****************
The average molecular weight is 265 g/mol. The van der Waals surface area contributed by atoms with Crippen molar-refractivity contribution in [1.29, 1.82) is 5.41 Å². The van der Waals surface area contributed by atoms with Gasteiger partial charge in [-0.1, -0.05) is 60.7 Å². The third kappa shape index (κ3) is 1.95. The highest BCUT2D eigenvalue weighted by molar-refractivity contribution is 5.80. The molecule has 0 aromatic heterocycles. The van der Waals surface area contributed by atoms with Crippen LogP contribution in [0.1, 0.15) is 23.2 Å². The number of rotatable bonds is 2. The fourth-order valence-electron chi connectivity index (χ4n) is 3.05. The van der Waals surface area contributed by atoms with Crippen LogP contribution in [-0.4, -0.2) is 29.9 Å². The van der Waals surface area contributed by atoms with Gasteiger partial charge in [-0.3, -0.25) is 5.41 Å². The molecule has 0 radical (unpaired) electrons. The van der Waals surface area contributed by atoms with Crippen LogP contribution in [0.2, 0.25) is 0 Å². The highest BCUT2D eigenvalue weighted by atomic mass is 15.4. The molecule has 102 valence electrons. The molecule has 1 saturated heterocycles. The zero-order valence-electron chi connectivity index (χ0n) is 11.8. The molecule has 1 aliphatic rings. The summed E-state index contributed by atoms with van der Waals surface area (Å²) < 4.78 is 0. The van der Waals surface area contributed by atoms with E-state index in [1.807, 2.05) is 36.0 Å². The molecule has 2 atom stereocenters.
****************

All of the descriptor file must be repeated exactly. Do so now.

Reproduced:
The average molecular weight is 265 g/mol. The van der Waals surface area contributed by atoms with Crippen molar-refractivity contribution in [1.29, 1.82) is 5.41 Å². The van der Waals surface area contributed by atoms with Gasteiger partial charge in [-0.1, -0.05) is 60.7 Å². The third kappa shape index (κ3) is 1.95. The highest BCUT2D eigenvalue weighted by molar-refractivity contribution is 5.80. The molecule has 0 aromatic heterocycles. The van der Waals surface area contributed by atoms with Crippen LogP contribution in [0.1, 0.15) is 23.2 Å². The number of rotatable bonds is 2. The fourth-order valence-electron chi connectivity index (χ4n) is 3.05. The van der Waals surface area contributed by atoms with Crippen LogP contribution in [-0.4, -0.2) is 29.9 Å². The van der Waals surface area contributed by atoms with Gasteiger partial charge in [-0.3, -0.25) is 5.41 Å². The molecule has 0 radical (unpaired) electrons. The van der Waals surface area contributed by atoms with Crippen LogP contribution in [0.2, 0.25) is 0 Å². The highest BCUT2D eigenvalue weighted by atomic mass is 15.4. The molecule has 102 valence electrons. The molecule has 1 saturated heterocycles. The zero-order valence-electron chi connectivity index (χ0n) is 11.8. The molecule has 1 aliphatic rings. The summed E-state index contributed by atoms with van der Waals surface area (Å²) < 4.78 is 0. The van der Waals surface area contributed by atoms with E-state index in [1.807, 2.05) is 36.0 Å². The molecule has 2 atom stereocenters.